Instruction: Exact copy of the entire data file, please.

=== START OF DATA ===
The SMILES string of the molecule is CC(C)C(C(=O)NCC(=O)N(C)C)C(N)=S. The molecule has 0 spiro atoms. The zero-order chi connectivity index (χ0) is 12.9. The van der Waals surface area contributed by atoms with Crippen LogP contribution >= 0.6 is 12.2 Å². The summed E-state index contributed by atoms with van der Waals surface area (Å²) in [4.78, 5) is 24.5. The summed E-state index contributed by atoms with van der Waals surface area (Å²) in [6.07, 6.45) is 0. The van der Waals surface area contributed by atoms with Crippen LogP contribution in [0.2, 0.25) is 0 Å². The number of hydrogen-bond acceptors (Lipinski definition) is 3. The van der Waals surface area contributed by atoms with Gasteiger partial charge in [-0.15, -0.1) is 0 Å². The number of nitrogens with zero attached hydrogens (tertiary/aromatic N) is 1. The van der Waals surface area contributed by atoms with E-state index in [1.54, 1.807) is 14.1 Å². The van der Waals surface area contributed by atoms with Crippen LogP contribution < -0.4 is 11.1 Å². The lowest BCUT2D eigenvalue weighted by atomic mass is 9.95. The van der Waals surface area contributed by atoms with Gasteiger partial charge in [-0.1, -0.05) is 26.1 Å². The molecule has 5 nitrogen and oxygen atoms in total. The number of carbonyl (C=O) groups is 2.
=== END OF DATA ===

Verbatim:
The SMILES string of the molecule is CC(C)C(C(=O)NCC(=O)N(C)C)C(N)=S. The molecule has 0 spiro atoms. The zero-order chi connectivity index (χ0) is 12.9. The van der Waals surface area contributed by atoms with Crippen LogP contribution >= 0.6 is 12.2 Å². The summed E-state index contributed by atoms with van der Waals surface area (Å²) in [4.78, 5) is 24.5. The summed E-state index contributed by atoms with van der Waals surface area (Å²) in [6.07, 6.45) is 0. The van der Waals surface area contributed by atoms with Crippen LogP contribution in [0.2, 0.25) is 0 Å². The number of hydrogen-bond acceptors (Lipinski definition) is 3. The van der Waals surface area contributed by atoms with Gasteiger partial charge in [-0.15, -0.1) is 0 Å². The number of nitrogens with zero attached hydrogens (tertiary/aromatic N) is 1. The van der Waals surface area contributed by atoms with E-state index in [1.54, 1.807) is 14.1 Å². The van der Waals surface area contributed by atoms with Crippen LogP contribution < -0.4 is 11.1 Å². The lowest BCUT2D eigenvalue weighted by atomic mass is 9.95. The van der Waals surface area contributed by atoms with Gasteiger partial charge in [-0.1, -0.05) is 26.1 Å². The molecule has 5 nitrogen and oxygen atoms in total. The number of carbonyl (C=O) groups is 2.